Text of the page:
Background on HBV
HBV infection affects 400 million people worldwide, 75% of whom reside in Asia. In Singapore, one in every 35 adult is a Hepatitis B carrier.(6) Hepatitis B is the most common infection of the liver that is spread by direct contact with the blood or body fluids of an infected person. Not all HBV carriers display symptoms but lifelong infection carries the risk of serious health complications including cirrhosis, hepatocellular carcinoma, and liver failure.
The research findings described in this news release can be found in the volume 143 N 3 issue of Gastroenterology under the title "Preserved T-Cell Function in Children and Young Adults With Immune-Tolerant Chronic Hepatitis B", by Patrick Kennedy, Elena Sandalova, Juandy Jo, Upkar Gill, Ines Ushiro-Lumb, Anthony Tan, Sandhia Naik, Graham Foster, and Antonoio Bertoletti. The paper can be accessed at http://www.gastrojournal.org/article/S0016-5085(12)00840-2/abstract.
About the Singapore Institute for Clinical Sciences (SICS)
Established in 2007, the Singapore Institute for Clinical Sciences (SICS) is a research institute within the Agency for Science, Technology and Research (A*STAR), and its mission is to develop disease-oriented clinical and translational research programmes in key disease areas.
SICS is distinguished by its focus on clinical sciences and the use of innovative approaches and technologies that enable the efficient and effective study of human health and diseases. The clinical scientists in SICS conduct the full spectrum of "bench to bedside" research activities in metabolic diseases (including diabetes, obesity and insulin resistance), pathways to normal growth and development (including cognitive and behavioural development), nutritional sciences as well as in certain viral infectious diseases such as chronic viral diseases.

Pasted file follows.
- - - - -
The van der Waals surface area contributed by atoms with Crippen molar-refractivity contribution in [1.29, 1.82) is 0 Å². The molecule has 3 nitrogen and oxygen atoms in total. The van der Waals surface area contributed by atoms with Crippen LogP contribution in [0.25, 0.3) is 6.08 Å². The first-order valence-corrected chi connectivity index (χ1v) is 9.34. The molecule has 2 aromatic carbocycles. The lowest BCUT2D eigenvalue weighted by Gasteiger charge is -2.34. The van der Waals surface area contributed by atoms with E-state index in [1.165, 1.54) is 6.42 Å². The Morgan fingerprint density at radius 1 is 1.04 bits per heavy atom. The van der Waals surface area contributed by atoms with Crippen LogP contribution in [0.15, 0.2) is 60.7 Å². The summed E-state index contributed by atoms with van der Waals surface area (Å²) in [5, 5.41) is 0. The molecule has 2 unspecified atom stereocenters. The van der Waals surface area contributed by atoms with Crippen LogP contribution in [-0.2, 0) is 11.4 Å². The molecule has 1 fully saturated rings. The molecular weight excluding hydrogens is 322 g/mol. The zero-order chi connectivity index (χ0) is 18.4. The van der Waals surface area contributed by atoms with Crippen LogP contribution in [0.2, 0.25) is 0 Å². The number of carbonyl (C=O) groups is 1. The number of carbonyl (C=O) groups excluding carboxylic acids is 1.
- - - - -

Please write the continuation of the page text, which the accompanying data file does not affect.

The institute aims to attract, train and nurture clinician-scientists and to develop joint programs with universities, academic medical centres, government hospitals and research institutes. For more information on SICS, please visit: www.sics.a-star.edu.sg
The Agency for Science, Technology and Research (A*STAR) is the lead agency for fostering world-class scientific research and talent for a vibrant knowledge-based and innovation-driven Singapore. A*STAR oversees 14 biomedical sciences and physical sciences and engineering research institutes, and six consortia & centres, located in Biopolis and Fusionopolis as well as their immediate vicinity. A*STAR supports Singapore's key economic clusters by providing intellectual, human and industrial capital to its partners in industry. It also supports extramural research in the universities, and with other local and international partners. For more information about A*STAR, please visit www.a-star.edu.sg .
Ong Siok Ming (Ms) Senior Officer, Corporate Communications Agency for Science, Technology and Research Tel: +65 6826 6254 Email: firstname.lastname@example.org>